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SCTV: "Pledge Week"

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Hey you guys,

I'd like to start off by apologizing for not posting an SCTV blog post last week. Week after week I am buried under a proverbial shitstorm of work. But last week the shitstorm was even shitstormier than usual. It could even have been the shitstormiest week ever. Incidentally, profanities tend to get out of my reviews so I'm forced to channel my profanity into these cocksucking, motherfucking, unedited blog entries.

But enough about shitstorms, cocksucking and motherfucking. On to the show! When we last caught up with the gang from Melonville, SCTV was facing financial ruin after Harry The Guy With The Snake On His Face and Sunbright Detergent pulled their ads. In desperation, Guy decided to throw a telethon to raise money for SCTV featuring the station's most beloved characters.

One of the reasons SCTV has proven so resonant for comedy geeks is its boyish, infectious, Mickey and Judy-style "Let's put on a show" quality. Today's episode, "Pledge Week", epitomizes this winning trait, showcasing the show's recurring characters at their best along with ambitious sketches about Oh Henry and Rocking Mel's 20th Anniversary, a laugh-out loud gigglefest with deep reservoirs of sadness and resignation underneath. Not to mention an especially funny installment of "Farm Film Report". "Farm Film Report" is the quintessential one-joke sketch, but oh, what a joke! John Candy and Joe Flaherty play country bumpkin who judge movies and music through a rather unique filter: does shit blow up in it? If so, it's a success. If not, it's a failure.


Accordingly, Flaherty's Big Jim and Candy's Billy Sol pan the new Godard film ("That Godard sure is obsessed with the dialectical" Candy complains), criticize Antonini's Blow Up for its shameful dearth of shit blowing up good but praise Zabriskie Point and the latest Fassbinder for their commitment to blowing stuff up. They lavish their greatest praise for fellow Canadian David Cronenberg's Scanners, the blow-uppiest movie in the history of blowing stuff up.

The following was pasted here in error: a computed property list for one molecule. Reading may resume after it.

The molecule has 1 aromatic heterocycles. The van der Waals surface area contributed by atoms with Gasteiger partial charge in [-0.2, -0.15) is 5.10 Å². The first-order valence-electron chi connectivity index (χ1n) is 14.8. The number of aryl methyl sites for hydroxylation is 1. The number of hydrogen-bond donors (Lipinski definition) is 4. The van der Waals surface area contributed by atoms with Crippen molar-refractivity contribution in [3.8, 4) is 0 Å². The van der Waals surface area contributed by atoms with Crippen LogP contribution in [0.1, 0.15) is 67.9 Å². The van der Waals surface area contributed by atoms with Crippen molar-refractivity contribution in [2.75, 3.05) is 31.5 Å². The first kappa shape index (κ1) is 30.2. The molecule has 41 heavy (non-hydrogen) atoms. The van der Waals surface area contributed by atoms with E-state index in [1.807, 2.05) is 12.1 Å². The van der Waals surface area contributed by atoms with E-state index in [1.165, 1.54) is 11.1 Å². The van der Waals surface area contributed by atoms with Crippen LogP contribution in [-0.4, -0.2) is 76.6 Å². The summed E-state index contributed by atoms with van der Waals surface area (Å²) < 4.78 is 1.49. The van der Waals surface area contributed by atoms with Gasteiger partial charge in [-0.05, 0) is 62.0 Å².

Meanwhile, back at the telethon, Bobby Bittman brings back his oversized prop comedy phone, pimps his book Bobby Bittman's The Complete Filmmaker, which he hears is very intelligently written and banters with Rick Moranis' glad-handing crew member. Catherine O'Hara's manic, demented Lola Heatherton reads the final monologue from Neil Simon's Out of Towners, but not before performing the entire play herself, eating up most of the telethon's running time in the process.


She's then joined by Joe Flaherty's Count Floyd, who enthuses about how scary Heatherton's performance is with uncharacteristic conviction. Count Floyd always looks ridiculous, with his half-assed vampire costume and equally half-assed Transylvanian accent but he looks particularly absurd in the context of a gaudy, well-lit telethon.

The show's b-story concerns the plight of Dave Thomas' The Elephant Man, a hooded, mysterious creature who enters the SCTV studios as part of a tour led by Catherine O'Hara's chatty tour guide and becomes the victim of an angry mob out for his thick, leathery hide. In desperation he enters a room with Candy's Dr. Tongue and Levy's Woody Tobias Jr., where they mistake him for The Fly and lurch hypnotically at him 3-D style. Candy and Levy's b-movie ghouls lurching at the camera: another recurring gag that never gets old.